The Ultimate Speed Snowboarding Showdown: Parallel Giant Slalom
Get ready for the ultimate showdown in Alpine Snowboarding, as the best riders from around the world descend upon Blue Mountain for the TKO Alpine World Cup. This annual event is a must-see for any snowboarding enthusiast, with non-stop action, incredible athleticism, and a level of competition that is second to none. But, first thing’s first: what is Alpine Snowboarding?
Alpine is one of the oldest forms of competitive snowboarding, dating back to the early 1980s. Taking its cues from ski racing, Alpine Snowboarding used traditional slalom formats to incorporate the exciting new sport of snowboarding into winter competition. In 1998, Alpine Snowboarding made its Olympic debut, and the discipline remains a stalwart of the sport today.
The most prevalent (and most exciting) race in elite-level Alpine Snowboarding is the Parallel Giant Slalom (PGS). Two riders simultaneously descend a course made up of two parallel courses, with the winner advancing to the next round. This head-to-head format makes PGS one of the most exciting and intense snowboarding events you can watch, with riders reaching speeds of up to 60 km/h as they navigate their way through the gates and slalom turns of the course.
Perhaps the most noticeable difference between Alpine and Freestyle Snowboarding, even between Alpine Snowboarding and other race events like Snowboard Cross, is the equipment the competitors use. Alpine Snowboarders ride in hardboots, with stiff plastic shells similar to ski boots. These, together with long, stiff, aggressively shaped snowboards, allow riders to drive tremendous amounts of power into their turns and hold their edges at extremely high speeds. These performance oriented set-ups let athletes push the limits in even the most compromising conditions, taking Alpine Snowboarding to places that wouldn’t be possible using the softer, freestyle-focused equipment used by most recreational riders. Think of an F1 car versus a Civic– both have their time and place, but one is the clear frontrunner in terms of capabilities at the cutting edge of speed.
So, how does a PGS snowboarding competition work? What are the rules and nuances of a World Cup like the Alpine Snow TKO? Read on, and take a deep dive into one of the most exciting disciplines in snowboarding.
How PGS Snowboarding Competitions Work
In a PGS snowboarding competition, riders race against each other in a head-to-head format, with the winner advancing to the next round. The competition begins with a qualification round, in which all the riders have one run down the course to try and post the fastest time. The top 16 riders from each course get a second run and the top 16 in cumulative time qualify for the elimination round, which is a single elimination format.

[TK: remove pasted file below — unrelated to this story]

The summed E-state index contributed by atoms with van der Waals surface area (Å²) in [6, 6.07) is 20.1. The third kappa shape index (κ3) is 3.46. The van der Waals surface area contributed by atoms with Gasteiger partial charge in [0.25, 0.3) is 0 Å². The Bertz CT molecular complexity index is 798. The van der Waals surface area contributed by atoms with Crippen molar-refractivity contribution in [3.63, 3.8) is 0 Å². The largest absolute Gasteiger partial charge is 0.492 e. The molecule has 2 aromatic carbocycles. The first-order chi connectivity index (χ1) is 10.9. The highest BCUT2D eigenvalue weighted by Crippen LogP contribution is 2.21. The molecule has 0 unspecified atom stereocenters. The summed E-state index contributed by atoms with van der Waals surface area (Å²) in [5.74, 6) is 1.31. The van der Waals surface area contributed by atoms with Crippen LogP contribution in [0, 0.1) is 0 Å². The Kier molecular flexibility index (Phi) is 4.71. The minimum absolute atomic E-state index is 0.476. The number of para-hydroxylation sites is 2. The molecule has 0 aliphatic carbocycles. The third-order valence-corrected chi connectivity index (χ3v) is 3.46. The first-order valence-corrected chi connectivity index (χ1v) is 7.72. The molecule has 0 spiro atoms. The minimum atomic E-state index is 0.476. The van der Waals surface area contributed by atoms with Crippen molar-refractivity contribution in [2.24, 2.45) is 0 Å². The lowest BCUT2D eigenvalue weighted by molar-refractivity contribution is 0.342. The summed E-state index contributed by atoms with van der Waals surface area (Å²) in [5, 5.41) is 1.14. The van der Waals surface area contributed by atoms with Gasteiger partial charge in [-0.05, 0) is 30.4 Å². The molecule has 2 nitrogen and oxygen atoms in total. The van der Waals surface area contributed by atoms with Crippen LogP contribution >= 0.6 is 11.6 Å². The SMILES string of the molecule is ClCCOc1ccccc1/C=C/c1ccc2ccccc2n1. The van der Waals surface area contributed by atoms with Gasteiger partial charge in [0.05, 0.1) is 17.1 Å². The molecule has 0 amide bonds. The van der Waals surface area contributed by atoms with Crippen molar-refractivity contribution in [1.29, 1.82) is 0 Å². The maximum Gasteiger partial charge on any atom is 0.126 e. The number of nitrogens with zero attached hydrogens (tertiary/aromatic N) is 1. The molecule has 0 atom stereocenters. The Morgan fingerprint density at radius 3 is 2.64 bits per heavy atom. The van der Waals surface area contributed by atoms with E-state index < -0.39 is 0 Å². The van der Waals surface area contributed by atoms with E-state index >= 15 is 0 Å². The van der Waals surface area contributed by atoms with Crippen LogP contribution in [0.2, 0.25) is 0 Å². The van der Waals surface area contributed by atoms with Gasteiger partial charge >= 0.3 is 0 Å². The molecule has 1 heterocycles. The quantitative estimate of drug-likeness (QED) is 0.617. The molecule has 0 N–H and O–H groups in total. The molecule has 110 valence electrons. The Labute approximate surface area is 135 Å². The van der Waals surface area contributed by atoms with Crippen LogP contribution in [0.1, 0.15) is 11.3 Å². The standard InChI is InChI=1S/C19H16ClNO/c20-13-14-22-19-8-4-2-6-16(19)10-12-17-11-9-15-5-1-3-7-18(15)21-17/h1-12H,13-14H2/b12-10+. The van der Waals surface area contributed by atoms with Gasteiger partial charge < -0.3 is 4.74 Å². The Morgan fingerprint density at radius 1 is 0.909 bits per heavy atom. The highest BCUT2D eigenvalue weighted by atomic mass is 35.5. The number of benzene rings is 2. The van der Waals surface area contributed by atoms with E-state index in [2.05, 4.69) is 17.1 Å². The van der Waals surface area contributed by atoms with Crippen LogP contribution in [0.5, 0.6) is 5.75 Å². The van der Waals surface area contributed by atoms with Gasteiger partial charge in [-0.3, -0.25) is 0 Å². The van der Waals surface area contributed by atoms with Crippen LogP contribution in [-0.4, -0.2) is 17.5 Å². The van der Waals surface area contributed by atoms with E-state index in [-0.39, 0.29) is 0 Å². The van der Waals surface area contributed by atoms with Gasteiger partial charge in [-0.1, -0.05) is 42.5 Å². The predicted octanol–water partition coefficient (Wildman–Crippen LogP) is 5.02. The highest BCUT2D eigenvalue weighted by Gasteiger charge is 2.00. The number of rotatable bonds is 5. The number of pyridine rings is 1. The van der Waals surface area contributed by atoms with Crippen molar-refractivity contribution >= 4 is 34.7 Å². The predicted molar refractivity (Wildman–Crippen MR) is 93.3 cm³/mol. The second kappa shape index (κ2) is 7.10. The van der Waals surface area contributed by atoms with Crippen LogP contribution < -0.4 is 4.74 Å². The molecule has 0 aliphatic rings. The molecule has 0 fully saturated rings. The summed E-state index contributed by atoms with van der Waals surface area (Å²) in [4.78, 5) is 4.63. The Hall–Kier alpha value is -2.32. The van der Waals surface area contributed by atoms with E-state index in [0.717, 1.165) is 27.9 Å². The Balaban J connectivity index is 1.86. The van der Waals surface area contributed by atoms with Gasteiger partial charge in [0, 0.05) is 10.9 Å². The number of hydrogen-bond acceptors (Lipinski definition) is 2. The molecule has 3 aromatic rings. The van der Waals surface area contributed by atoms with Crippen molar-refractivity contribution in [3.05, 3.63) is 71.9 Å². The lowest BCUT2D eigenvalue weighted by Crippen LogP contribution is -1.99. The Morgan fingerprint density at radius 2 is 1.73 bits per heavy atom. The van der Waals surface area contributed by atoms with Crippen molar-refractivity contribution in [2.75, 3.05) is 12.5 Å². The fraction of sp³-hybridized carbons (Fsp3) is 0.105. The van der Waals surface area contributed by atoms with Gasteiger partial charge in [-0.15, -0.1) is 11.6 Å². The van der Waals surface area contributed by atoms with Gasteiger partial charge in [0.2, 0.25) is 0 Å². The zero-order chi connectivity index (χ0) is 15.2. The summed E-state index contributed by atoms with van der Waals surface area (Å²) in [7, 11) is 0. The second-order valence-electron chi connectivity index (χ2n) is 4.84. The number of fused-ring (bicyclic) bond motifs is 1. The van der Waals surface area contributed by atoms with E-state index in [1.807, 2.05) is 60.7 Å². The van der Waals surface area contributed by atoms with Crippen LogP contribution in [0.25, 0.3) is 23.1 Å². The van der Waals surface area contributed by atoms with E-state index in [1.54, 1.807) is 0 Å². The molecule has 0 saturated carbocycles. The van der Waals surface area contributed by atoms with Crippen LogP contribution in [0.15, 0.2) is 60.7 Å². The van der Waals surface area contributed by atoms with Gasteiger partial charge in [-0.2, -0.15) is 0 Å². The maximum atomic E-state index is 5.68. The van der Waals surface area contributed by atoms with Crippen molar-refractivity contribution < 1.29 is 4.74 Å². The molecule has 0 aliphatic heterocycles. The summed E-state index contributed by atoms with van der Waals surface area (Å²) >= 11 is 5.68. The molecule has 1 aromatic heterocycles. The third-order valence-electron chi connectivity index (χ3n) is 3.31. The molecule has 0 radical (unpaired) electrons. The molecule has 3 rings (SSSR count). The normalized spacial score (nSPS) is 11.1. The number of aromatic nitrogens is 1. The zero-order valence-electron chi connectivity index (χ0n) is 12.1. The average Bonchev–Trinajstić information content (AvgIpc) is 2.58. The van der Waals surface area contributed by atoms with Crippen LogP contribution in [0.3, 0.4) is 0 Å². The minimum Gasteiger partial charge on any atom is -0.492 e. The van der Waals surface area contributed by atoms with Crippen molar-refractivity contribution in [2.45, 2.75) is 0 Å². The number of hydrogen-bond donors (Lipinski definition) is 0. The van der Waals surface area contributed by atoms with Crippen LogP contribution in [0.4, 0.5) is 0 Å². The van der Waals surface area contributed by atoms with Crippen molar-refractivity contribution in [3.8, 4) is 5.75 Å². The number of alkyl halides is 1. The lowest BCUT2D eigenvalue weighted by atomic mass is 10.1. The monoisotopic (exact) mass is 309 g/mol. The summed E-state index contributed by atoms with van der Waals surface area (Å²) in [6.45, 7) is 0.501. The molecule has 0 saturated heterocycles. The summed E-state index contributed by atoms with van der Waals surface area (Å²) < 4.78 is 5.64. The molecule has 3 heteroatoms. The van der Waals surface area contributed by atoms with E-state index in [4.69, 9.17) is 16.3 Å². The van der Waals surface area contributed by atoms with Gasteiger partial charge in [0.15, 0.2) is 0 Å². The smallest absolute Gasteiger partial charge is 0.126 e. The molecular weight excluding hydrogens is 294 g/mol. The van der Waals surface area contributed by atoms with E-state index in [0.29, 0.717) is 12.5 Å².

The knockout round consists of a series of head-to-head races between pairs of riders, with the winner advancing to the next round. The final race is between the last two remaining riders, with the winner being crowned the PGS snowboarding champion.
One of the unique aspects of PGS snowboarding is that the course is made up of two parallel tracks, with the best qualified athlete choosing their course and the first to cross the finish line moves on to the next round.
In addition to the qualification and knockout rounds, PGS snowboarding competitions may also include a team event, in which riders from different countries compete against each other in a series of races. The team event is similar to the individual competition, with the top teams advancing through the rounds until a winner is crowned.
The Rules of PGS Snowboarding
Like any sport, PGS snowboarding has a set of rules that must be followed by riders and officials. Here are some of the most important rules to know:
- Riders must start each run from the starting gate
- Riders must pass through all the gates in the correct order, with their feet on the correct side of the gate. If a rider misses a gate or touches it with their body or board, they will be disqualified.
- Riders are not allowed to interfere with their opponents during a race. This includes blocking, pushing, or making contact with the other rider's board or body.
- The judges have the final say on any rule violations or disputes that may arise during a race.
The Alpine TKO FIS PGS Alpine Snowboard World Cup runs January 26 & 27
So if you're a fan of snowboarding, or just looking for an exciting live event to attend, mark your calendars for the TKO Alpine World Cup at Blue Mountain. There’s something for everyone as the world’s fastest snowboarders test their mettle through the gates– just don’t blink, or you might miss them!